Our Blog

Firefly Season 01 - Free Download




Firefly is an American space Western drama television series, created by writer and director Joss Whedon, under his Mutant Enemy Productions label. Whedon served as an executive producer, along with Tim Minear. The series is set in the year 2517, after the arrival of humans in a new star system, and follows the adventures of the renegade crew of Serenity, a "Firefly-class" spaceship. The ensemble cast portrays the nine characters who live on Serenity. Whedon pitched the show as "nine people looking into the blackness of space and seeing nine different things."
 
The show explores the lives of a group of people, some of whom fought on the losing side of a civil war, who make a living on the fringes of society as part of the pioneer culture of their star system. In this future, the only two surviving superpowers, the United States and China, fused to form the central federal government, called the Alliance, resulting in the fusion of the two cultures. According to Whedon's vision, "nothing will change in the future: technology will advance, but we will still have the same political, moral, and ethical problems as today."
 
Firefly premiered in the U.S. on the Fox network on September 20, 2002. By mid-December, Firefly had averaged 4.7 million viewers per episode and was 98th in Nielsen ratings.[3] It was canceled after 11 of the 14 produced episodes were aired. Despite the relatively short life span of the series, it received strong sales when it was released on DVD and has large fan support campaigns.[4][5] It won a Primetime Emmy Award in 2003 for Outstanding Special Visual Effects for a Series. TV Guide ranked the series at No. 5 on their 2013 list of 60 shows that were "Cancelled Too Soon."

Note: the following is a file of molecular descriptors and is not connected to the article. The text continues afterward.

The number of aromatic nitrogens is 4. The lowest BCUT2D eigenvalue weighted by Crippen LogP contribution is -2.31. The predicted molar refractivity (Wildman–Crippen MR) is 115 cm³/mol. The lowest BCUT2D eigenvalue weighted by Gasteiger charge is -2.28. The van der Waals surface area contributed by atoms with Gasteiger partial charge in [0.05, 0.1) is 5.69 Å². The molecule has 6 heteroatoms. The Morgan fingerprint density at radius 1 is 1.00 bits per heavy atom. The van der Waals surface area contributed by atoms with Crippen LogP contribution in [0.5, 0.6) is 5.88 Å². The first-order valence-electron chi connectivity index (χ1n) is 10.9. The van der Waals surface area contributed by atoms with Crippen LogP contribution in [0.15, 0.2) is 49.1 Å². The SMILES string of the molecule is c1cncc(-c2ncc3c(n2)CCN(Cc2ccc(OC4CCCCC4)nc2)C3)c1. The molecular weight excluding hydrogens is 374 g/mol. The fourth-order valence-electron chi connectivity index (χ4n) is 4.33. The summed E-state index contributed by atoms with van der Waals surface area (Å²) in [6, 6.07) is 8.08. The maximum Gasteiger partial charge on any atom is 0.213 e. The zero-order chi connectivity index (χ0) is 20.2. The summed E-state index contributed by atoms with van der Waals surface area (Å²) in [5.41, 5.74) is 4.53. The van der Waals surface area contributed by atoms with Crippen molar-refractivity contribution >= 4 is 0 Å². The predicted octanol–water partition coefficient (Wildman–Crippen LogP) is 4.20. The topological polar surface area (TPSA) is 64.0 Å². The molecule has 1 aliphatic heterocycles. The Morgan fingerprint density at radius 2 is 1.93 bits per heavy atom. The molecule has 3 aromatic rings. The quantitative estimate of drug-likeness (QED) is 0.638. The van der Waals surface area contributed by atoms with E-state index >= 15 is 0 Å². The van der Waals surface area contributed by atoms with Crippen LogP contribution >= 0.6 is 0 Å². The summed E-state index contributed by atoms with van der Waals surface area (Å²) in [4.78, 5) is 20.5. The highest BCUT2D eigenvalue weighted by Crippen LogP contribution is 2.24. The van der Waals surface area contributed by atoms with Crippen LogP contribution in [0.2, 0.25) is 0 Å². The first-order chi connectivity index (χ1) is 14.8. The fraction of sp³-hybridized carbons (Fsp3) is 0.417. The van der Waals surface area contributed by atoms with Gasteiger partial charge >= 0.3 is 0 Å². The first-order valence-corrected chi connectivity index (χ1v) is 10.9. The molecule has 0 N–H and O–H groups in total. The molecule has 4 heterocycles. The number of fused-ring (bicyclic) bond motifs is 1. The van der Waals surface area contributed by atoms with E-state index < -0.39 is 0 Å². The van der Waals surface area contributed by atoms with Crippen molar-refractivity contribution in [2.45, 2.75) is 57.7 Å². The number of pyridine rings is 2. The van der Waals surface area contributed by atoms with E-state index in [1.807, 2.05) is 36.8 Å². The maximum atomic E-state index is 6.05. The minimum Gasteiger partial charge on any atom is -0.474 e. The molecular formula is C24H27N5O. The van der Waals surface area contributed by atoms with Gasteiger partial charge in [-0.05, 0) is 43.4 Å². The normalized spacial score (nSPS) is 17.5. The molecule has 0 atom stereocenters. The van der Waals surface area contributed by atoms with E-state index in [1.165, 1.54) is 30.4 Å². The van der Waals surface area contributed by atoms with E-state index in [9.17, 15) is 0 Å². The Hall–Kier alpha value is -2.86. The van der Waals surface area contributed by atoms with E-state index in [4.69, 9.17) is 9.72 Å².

The post-airing success of the show led Whedon and Universal Pictures to produce Serenity, a 2005 film which continues from the story of the series,[4] and the Firefly franchise expanded to other media, including comics and a role-playing game.

Backstory

The series takes place in the year 2517, on a variety of planets and moons. The TV series does not reveal whether these celestial bodies are within one star system, only saying that Serenity's mode of propulsion is a "gravity-drive". Re-runs start with Book or Captain Reynolds providing the following backstory:

After the Earth was used up, we found a new solar system and hundreds of new Earths were terraformed and colonized. The central planets formed the Alliance, and decided all the planets had to join under their rule. There was some disagreement on that point. After the war, many of the Independents who had fought and lost drifted to the edges of the system, far from Alliance control. Out here, people struggle to get by with the most basic technologies. A ship would bring you work. A gun would help you keep it. A captain’s goal was simple: Find a crew. Find a job. Keep flying.